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March 5, 2009

Ted Rall Responds To My Charge That Better Arguments Are Needed On Behalf Of Editorial Cartoonists

Current AAEC President Ted Rall sent this in this morning, in response to the top item here.

Ted Rall: I couldn't agree more with you: the AAEC and other cartoonists organizations need hard data that demonstrate the value of editorial cartoons, comics and graphic arts to newspapers, online publications, etc. I have been working toward that goal for several years within the AAEC. What is lacking is money.

Yes, money. Among other things, we need to hire a professional polling organization to conduct a scientifically sound reader survey to study readers' attitudes towards cartooning. Such surveys cost $20,000 or more -- not that much money objectively, but we're a small organization and haven't been able to budget the funds. In short, it's not that we don't know what needs to be done. The trouble is figuring out how to come up with the cash to do it.

You challenged me to come up with five examples of newspaper-cartoonist relationships that work. I could point to scores! The problem is that no cartoonist and no newspaper wants to discuss the details of their businesses, including the well-known fact within the business that editorial cartoons routinely top out reader surveys conducted by papers, in a public forum. Why that is varies -- maybe it would make cartoonists uppity, or perhaps it's proprietary information and that's reason enough to keep it secret. But it surely says something that, even in the current regime of ferocious cost-cutting, the vast majority of big-city major newspapers still employ a staff editorial cartoonists. It's not just because so many AAECers are so darned cute.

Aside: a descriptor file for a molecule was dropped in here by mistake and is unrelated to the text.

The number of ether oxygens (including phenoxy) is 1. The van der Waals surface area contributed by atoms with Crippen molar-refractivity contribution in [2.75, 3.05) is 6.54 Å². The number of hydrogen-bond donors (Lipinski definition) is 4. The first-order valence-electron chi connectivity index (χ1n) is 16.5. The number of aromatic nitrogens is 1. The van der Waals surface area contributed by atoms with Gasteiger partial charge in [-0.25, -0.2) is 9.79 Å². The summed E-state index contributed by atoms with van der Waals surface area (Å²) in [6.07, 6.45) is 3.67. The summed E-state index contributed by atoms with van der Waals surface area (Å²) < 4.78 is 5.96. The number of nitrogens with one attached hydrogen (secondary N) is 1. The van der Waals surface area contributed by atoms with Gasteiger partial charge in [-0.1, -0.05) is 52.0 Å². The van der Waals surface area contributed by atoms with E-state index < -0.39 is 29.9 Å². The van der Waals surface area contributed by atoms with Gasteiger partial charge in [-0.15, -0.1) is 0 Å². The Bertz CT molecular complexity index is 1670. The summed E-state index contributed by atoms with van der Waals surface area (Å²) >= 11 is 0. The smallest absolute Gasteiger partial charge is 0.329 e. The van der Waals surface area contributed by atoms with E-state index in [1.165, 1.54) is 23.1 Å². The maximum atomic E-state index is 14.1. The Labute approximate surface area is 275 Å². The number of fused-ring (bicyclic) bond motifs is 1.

Anyway, we need to do some polls to prove what we already know to be true: cartoonists add a lot of value to their papers.

Tom Spurgeon Responds: Ted, thanks for responding. I appreciate your position, but I still have a hard time believing that the only options here are very general exhortation or specific, funded research results. There has to be some middle ground in there somewhere. I hope that you'll consider a qualitative approach even if you can't do a quantitative one. I know that there are dozens of papers with editorial cartoonists, and it's probably not because they're cute. On that level I guess they all work. But the trend is going the other way, and I'd love to hear you get at more specific reasons why even if you don't have hard numbers. For you to say that you could point to dozens of relationships that work is no doubt true; I could, too, for as far as that goes. But 18 months ago that list would have included, say, Chip Bok and Jim Borgman and their newspapers. It's my hope that we could hear from your organization in slightly less broad strokes than implying everyone who disagrees with you is kind of a moron why, say, Tom Toles is an asset worth keeping.
posted 7:35 am PST | Permalink

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